Comets orbiting the Sun spend a good deal of their time gathering dust suspended in the interplanetary medium, covering them in a layer of “dirt”. As they approach the Sun, they undergo heating, causing volatiles  – often frozen water – to start venting, “cleaning” parts of the comet’s surface and raising its reflectivity. As ‘Oumuamua, has been in the depths of interstellar space for millennia and far from any star system that could contain enough dust and material to refresh its surface, it is possible that the off-gassing confirmed by Spitzer exposed far more of its underlying ice. This, coupled with some of the icy volatiles it vented falling back onto its surface (again as can happen with solar system comets) may have resulted in the object’s higher than expected albedo.

Taken with other observations of ‘Oumuamua, the Spitzer data tends to further discount the idea that it is of artificial origin.

Continue reading “Space Sunday: exoplanets ‘Oumuamua and rockets”

Space Sunday: ‘Oumuamua, BFS and Tianhe-1

An artist’s impression of 1I/2017 U1 (or `Oumuamua), which was first seen by the Pan-STARRS 1 telescope in Hawaii on October 19th, 2017, and subsequently studied by a number of telescopes around the wrold, including the VLT of the European Southern Observatory (ESO) Credit: ESO / M. Kornmesser

On October 19th, 2017, the Panoramic Survey Telescope and Rapid Response System-1 (Pan-STARRS-1) in Hawaii announced the first-ever detection of an interstellar asteroid, named 1I/2017 U1 (aka. ‘Oumuamua).

In the months that followed, multiple additional observations were conducted that allowed astronomers to get a better idea of its size and shape, revealing it to be strangely cigar-shaped, roughly 400 metres (1312 ft) in length and approximately 40-50 metres (130-162.5 ft) in height and width, tumbling through space. These observations also showed it may be composed of dense metal-rich rock, and that it had the characteristics of both a comet and an asteroid.

However, the report on ‘Oumuamua (roughly translated as “scout”, ou being Hawaiian for “reach out for” and mua meaning “first, in advance of” – which is repeated for emphasis) that captured public imagination is the idea that the object may have been an interstellar probe.

At the heart of this idea is the fact that ‘Oumuamua accelerated away from the Sun faster than would have been the case of it receiving a “gravity assist” in swinging around our star. Initially, it was suggested that the additional acceleration was the result of the off-gassing of volatiles  – frozen water, etc., that had been heated during ‘Oumuamua’s close swing around the Sun. However, no such off-gassing had been observed when the object was closer to the Sun, which would have been expected.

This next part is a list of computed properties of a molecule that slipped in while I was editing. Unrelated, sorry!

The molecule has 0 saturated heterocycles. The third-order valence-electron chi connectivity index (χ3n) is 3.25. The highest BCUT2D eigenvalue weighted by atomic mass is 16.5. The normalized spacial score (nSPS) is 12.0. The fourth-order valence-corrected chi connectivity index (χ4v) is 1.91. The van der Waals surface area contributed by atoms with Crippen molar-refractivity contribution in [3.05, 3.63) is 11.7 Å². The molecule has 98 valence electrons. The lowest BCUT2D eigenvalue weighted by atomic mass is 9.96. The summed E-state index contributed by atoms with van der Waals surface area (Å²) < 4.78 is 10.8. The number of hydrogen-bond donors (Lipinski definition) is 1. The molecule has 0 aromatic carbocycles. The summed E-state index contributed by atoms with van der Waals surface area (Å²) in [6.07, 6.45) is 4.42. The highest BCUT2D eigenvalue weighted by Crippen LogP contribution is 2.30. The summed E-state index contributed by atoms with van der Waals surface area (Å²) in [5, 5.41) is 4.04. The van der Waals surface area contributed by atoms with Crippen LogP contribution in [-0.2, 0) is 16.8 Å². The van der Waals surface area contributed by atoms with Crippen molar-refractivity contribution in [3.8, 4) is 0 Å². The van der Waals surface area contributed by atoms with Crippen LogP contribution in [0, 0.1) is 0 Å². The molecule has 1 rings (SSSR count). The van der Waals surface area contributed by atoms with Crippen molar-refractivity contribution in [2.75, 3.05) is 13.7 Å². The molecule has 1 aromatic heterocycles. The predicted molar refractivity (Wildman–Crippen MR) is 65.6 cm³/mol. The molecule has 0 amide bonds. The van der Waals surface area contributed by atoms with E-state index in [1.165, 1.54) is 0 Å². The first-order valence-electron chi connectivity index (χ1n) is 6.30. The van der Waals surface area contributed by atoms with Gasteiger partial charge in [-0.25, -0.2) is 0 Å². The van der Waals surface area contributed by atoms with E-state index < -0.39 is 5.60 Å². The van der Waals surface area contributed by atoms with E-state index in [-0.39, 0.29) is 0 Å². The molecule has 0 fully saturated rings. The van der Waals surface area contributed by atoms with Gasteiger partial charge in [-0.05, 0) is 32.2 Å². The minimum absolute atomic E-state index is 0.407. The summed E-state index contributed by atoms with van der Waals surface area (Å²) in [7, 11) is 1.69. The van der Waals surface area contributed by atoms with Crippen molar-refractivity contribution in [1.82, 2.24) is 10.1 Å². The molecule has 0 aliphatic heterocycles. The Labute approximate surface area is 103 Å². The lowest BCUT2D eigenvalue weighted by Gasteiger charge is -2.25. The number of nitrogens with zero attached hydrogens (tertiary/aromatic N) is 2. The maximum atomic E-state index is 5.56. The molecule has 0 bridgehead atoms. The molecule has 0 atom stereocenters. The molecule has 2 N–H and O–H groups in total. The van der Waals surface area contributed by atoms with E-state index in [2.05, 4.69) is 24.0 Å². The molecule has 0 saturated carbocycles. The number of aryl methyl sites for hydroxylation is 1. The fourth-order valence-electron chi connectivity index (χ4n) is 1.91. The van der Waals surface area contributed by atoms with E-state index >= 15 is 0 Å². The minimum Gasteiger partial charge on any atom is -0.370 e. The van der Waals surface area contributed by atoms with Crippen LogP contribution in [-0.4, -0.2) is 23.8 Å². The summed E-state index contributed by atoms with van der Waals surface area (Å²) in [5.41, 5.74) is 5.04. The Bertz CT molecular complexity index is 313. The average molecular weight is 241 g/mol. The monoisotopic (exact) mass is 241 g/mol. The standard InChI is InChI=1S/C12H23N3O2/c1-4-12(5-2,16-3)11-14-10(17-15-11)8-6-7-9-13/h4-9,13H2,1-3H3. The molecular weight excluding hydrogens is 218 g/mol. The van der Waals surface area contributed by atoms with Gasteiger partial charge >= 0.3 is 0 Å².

‘Oumuamua’s passage around the Sun in 2017. Credit: Tom Ruen, via wikipedia

In June 2018, an alternative explanation for the acceleration was posited: that it was the result of solar pressure being exerted on the object.

However, at the end of October 2018, Shmuel Bialy, a post-doctoral researcher at the CfA’s Institute for Theory and Computation (ITC) and Prof. Abraham Loeb, the Frank B. Baird Jr. Professor of Science at Harvard University, went one stage further. They proposed that while ‘Oumuamua might well be natural in origin – it could also be the object is in fact an alien probe, intentionally sent to our solar system and which uses a light sail (or what we’d call a solar sail were it to be used with a probe sent from Earth to explore out solar system) for propulsion.

Currently there is an unexplained phenomena, namely, the excess acceleration of ‘Oumuamua, which we show may be explained by the force of radiation pressure from the Sun. We explain the excess acceleration of `Oumuamua away from the Sun as the result of the force that the Sunlight exerts on its surface. For this force to explain measured excess acceleration, the object needs to be extremely thin, of order a fraction of a millimetre in thickness but tens of meters in size. This makes the object lightweight for its surface area and allows it to act as a light-sail. Its origin could be either natural (in the interstellar medium or proto-planetary disks) or artificial (as a probe sent for a reconnaissance mission into the inner region of the Solar System).